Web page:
IN a move towards greater equality that will not be welcomed by the fairer sex, insurance companies could soon be prevented from the age-old practice of offering women lower life and car insurance.
Two men and the Belgian consumers organisation, Test-Achats, have challenged EU laws that allow insurance companies to charge men more for both types of insurance.
Under existing practices companies are allowed to differentiate on the basis of gender, but only in as far as they can prove statistically that there is a difference.
They argue that figures show how women have fewer and less serious driving accidents and, if they do get their car damaged, are less likely to claim on their insurance.
They also point to the fact that women tend to live longer than men and that this too should be reflected in different premiums for life insurance policies.
Under EU law, however, the principle of equal treatment of men and women must be strictly adhered to and that differences in gender can only be justified on the basis of a clearly demonstrable biological difference.
The chief legal adviser to the European Court of Justice, Juliane Kokott, has suggested, however, that the difference is not only or overwhelmingly because of gender, but because of a range of other factors.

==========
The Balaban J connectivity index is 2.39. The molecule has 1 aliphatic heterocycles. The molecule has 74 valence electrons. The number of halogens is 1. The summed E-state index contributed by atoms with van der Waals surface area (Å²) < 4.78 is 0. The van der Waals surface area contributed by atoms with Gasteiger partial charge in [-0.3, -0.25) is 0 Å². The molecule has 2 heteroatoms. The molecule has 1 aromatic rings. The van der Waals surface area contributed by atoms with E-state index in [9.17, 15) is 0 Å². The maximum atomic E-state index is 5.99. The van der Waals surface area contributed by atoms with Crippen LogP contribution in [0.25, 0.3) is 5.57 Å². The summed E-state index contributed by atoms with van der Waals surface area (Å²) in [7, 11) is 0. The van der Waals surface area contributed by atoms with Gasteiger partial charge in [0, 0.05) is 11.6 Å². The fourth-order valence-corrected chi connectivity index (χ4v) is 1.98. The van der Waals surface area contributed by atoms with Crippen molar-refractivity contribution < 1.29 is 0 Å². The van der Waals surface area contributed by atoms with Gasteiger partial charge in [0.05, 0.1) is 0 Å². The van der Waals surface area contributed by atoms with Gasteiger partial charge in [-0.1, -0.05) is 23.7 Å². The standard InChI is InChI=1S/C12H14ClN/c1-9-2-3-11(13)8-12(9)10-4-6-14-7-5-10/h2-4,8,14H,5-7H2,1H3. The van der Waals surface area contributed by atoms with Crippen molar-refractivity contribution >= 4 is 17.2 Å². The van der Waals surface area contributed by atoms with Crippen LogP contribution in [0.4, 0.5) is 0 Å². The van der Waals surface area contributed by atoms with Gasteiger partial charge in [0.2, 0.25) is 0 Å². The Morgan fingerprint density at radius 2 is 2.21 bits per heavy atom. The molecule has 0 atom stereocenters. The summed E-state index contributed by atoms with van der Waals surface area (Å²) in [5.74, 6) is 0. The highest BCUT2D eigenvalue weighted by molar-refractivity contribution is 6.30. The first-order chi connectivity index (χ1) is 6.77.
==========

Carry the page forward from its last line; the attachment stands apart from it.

She insists, in her preliminary opinion on the court challenge, that life expectancy and health, for instance, are more dependent on social status, education, occupation, eating, drinking and smoking than whether you are a man or a woman.
The European insurance federation, CEA, has warned of “far-reaching implications for the price and availability of insurance cover” if Ms Kokott’s opinion is actually adopted by the court.
“Premiums will increase, coverage will decrease and some products will be withdrawn from the market entirely. Insurers must be able to calculate their premiums in a fair and sustainable way, using all relevant factors,” said CEA head Michaela Koller.
She added that insurers do not discriminate, just differentiate.
Insurance companies generate over €1,050 billion a year in income throughout the EU and employing more than a million people.
Final judgment in the case is not expected until next year.
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